An ideal gene for normalization is one that shows consistency in expression levels and whose signal intensity is approximately half of the intensity of the candidate genes. For this matter, ATP50 and RPLPO were chosen for data normalization and subsequent statistical analysis in this study. In our study, four candidate genes related to cholesterol transport were assessed for their expression levels in ACAT and NCAT samples. Our findings showed that cholesterol transport-related genes, such as LCAT, LDLR, and ALOX5AP, were expressed from one-to four-fold higher in ACAT compared to NCAT samples. The LPL gene, in contrast, showed a slight down-regulation in atherosclerotic tissue of less than one-fold (Table 4). However, these differences were not statistically significant. Although the role of the LCAT gene in ATH is controversial, a previous study showed that heterozygocity of the LCAT gene leads to LCAT enzyme deficiency, which is associated with both atherogenic lipid profile and vascular abnormalities (Ayyobi et al., 2004). According to our findings, the LCAT expression pattern was slightly increased in ACAT samples compared to NCAT samples. However, there was no significant difference in this pattern. This result seemed to contradict the previous theory on LCAT expression levels being related to ATH (Hoeg et al., 1996). Kaaman et al. (2006) reported that the mRNA expression level of ALOX5AP in subcutaneous adipose tissue was increased in obese subjects and normalized following weight reduction. They suggested that the increased gene expression of ALOX5AP in adipose tissue was associated with an insulin-resistance phenotype, which was a risk factor for CVD. In our findings, there was only a slight increase in the ALOX5AP expression level in ACAT samples compared to NCAT samples. However, the significant increase in the LDLR gene expression profile suggested its positive association with ATH development. This finding corroborates the ideas of Salazar et al. (2000) who demonstrated that the LDLR gene polymorphism is associated with coronary artery disease (CAD) in Brazilian Caucasian women. The LDLR gene plays an important role in mediating the cellular uptake of plasma low-density lipoprotein (LDL). In general, high LDL levels and low HDL levels are associated with a high risk of CVD. Thus, the over-expression of the LDLR gene in this study may be an indicator that this gene could be associated with an increased risk of developing ATH in Malaysia.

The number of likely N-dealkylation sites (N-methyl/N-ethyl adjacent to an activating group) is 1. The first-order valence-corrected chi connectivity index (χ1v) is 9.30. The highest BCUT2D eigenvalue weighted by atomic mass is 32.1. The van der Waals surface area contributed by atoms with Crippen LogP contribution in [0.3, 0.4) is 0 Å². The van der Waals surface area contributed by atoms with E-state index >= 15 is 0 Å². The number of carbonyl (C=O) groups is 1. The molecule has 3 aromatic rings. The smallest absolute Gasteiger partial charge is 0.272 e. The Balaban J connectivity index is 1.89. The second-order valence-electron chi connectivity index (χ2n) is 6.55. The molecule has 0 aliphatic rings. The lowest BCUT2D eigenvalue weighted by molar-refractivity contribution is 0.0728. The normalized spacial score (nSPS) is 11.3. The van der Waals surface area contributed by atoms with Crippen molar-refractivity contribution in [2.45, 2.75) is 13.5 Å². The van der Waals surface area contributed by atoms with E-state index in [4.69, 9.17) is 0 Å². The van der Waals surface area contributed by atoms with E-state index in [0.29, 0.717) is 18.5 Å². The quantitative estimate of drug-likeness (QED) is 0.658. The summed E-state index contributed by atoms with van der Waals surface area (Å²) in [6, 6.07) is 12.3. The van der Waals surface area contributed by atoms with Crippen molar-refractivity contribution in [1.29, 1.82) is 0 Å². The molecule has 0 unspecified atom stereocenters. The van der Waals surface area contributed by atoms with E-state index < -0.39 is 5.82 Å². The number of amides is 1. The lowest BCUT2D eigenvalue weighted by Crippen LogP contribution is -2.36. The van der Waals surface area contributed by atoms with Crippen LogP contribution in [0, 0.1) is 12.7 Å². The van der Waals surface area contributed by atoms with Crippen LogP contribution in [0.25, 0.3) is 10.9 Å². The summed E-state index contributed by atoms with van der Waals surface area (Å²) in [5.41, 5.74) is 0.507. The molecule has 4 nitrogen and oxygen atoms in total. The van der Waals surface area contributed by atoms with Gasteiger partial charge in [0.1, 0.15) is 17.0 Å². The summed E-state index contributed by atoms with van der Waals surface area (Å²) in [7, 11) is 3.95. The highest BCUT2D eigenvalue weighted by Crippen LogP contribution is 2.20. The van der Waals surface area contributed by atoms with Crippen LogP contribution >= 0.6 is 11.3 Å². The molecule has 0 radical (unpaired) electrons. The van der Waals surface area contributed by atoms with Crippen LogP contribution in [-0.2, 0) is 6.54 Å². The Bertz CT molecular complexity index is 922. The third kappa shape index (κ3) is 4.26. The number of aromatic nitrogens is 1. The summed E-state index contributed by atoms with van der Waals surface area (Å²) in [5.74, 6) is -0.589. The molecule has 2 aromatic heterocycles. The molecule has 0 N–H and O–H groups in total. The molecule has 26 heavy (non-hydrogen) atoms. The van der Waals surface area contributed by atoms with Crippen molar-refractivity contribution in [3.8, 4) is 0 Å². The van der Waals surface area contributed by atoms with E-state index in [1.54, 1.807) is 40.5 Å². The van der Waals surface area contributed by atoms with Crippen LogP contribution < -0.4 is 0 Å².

Factors such as thrombin and fibrin have been known to contribute to ATH initiation and progression via the activation of tissue factor in the coagulation cascade (Marutsuka et al., 2005). Thrombin and fibrin act as procoagulant agents during blood clotting. One of the most frequent events in patients with acute myocardial infarction is blood clot formation resulting from plaque disruption in coronary arteries. Plaque disruption normally leads to the formation of a thrombus, which is carried by the blood stream and could cause vessels to become plugged. This condition reduces the blood supply to the heart, which leads to unstable angina, acute coronary syndrome, and in the worst scenario, sudden death. Thus, an endogenous anticoagulant factor, such as protein C, is important in maintaining the homeostatic balance in the coagulation cascade to prevent thromboembolic disease (Ohlin et al., 2004). Thrombomodulin, a product of the THBD gene, is known to play an opposite role to thrombin and fibrin. During the coagulation cascade, thrombomodulin binds to thrombin to activate protein C. Activated protein C inhibits the procoagulant pathway by degrading activated factors V and VIII (Salomaa et al., 2001). The thrombomodulin-thrombin complex changes the activity of thrombin from pro-coagulation to anti-coagulation (Zhao et al., 2005). The inhibition of further thrombin formation in the coagulation cascade by the thrombomodulin-thrombin complex thereby limits blood coagulation. In addition, this complex inhibits fibrinolysis by cleaving thrombin-activatable fibrinolysis inhibitor (TAFI) into its active form. Because thrombomodulin is an important link between coagulation and fibrinolysis, the down-regulation of its gene expression level could impair its function in anti-coagulation. In our study, we assessed the expression level of the THBD gene in both ACAT and NCAT samples to determine its association with ATH development. We found a slight increase in THBD gene expression in ACAT compared to NCAT samples, although this increase was not significant. The up-regulated pattern of the THBD gene level in our study seemed to clash with the theory of THBD function. However, the conflicting data might be due to the small sample size.